Differentiation of CD4 T cells into functionally distinct effector subsets has been intensively studied in vitro and the subset-specific roles of CD4 T cells have been also considered important in vivo. TH1 CD4 T cells, which express T-bet and IFN-?, are thought to be important for both adaptive and innate immune responses to infection by intracellular pathogens and cancers. However, since T-bet is expressed in both CD4 and CD8 T cells, and IFN-? is expressed by other cell populations, such as CD8 T cells and NK cells, the conventional conditional knockout or germline knockout approaches have failed to specifically demonstrate the requirement for TH1 cells in vivo. To address this fundamental question, we have developed a new genetic tool and will define the roles of TH1 cells in vivo using viral infection models.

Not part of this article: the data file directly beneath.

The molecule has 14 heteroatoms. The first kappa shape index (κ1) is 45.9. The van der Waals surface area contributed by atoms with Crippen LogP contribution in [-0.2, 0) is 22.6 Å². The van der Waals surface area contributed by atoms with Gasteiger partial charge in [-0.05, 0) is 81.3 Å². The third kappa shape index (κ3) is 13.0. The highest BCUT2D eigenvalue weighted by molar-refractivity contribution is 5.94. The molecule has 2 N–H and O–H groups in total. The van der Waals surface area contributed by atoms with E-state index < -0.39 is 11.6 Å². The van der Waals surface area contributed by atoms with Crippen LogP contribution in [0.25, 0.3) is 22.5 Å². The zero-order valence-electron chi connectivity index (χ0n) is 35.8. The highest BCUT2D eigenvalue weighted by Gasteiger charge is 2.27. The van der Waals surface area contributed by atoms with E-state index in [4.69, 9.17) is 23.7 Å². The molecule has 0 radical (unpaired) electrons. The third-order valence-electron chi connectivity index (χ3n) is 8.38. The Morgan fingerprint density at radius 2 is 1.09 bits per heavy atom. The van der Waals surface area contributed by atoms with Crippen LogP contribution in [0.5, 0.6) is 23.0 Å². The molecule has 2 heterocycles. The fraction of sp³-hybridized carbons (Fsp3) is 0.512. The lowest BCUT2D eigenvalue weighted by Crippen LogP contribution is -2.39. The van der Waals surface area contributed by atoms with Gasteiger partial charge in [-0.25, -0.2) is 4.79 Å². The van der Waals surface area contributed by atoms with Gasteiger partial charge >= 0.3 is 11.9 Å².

CD4 T cell differentiation to effector subsets has been studied intensively in vitro and also considered to be important in vivo. Yet, the in vivo roles, particularly those of TH1 cells, have not been rigorously tested due to technical limitations. In this proposed study, we will use our newly developed Cre driver to determine whether TH1 differentiation is required for adaptive immune responses to viral infection.